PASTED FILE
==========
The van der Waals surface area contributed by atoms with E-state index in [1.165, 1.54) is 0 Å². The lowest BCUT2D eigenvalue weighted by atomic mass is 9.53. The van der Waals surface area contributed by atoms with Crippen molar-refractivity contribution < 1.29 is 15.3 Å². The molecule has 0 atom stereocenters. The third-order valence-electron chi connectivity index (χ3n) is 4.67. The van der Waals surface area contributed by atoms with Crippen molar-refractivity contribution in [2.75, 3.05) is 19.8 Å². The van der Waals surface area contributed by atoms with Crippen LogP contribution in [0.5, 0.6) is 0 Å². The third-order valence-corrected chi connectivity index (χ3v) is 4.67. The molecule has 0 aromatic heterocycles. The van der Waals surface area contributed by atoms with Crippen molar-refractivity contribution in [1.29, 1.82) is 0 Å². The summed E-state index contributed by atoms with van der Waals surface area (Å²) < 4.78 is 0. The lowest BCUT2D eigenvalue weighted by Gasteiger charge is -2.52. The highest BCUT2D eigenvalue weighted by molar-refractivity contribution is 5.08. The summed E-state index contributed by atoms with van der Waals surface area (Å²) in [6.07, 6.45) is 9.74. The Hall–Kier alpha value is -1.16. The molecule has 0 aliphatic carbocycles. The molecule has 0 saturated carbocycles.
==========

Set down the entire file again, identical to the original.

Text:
The van der Waals surface area contributed by atoms with E-state index in [1.165, 1.54) is 0 Å². The lowest BCUT2D eigenvalue weighted by atomic mass is 9.53. The van der Waals surface area contributed by atoms with Crippen molar-refractivity contribution < 1.29 is 15.3 Å². The molecule has 0 atom stereocenters. The third-order valence-electron chi connectivity index (χ3n) is 4.67. The van der Waals surface area contributed by atoms with Crippen molar-refractivity contribution in [2.75, 3.05) is 19.8 Å². The van der Waals surface area contributed by atoms with Crippen LogP contribution in [0.5, 0.6) is 0 Å². The third-order valence-corrected chi connectivity index (χ3v) is 4.67. The molecule has 0 aromatic heterocycles. The van der Waals surface area contributed by atoms with Crippen molar-refractivity contribution in [1.29, 1.82) is 0 Å². The summed E-state index contributed by atoms with van der Waals surface area (Å²) < 4.78 is 0. The lowest BCUT2D eigenvalue weighted by Gasteiger charge is -2.52. The highest BCUT2D eigenvalue weighted by molar-refractivity contribution is 5.08. The summed E-state index contributed by atoms with van der Waals surface area (Å²) in [6.07, 6.45) is 9.74. The Hall–Kier alpha value is -1.16. The molecule has 0 aliphatic carbocycles. The molecule has 0 saturated carbocycles.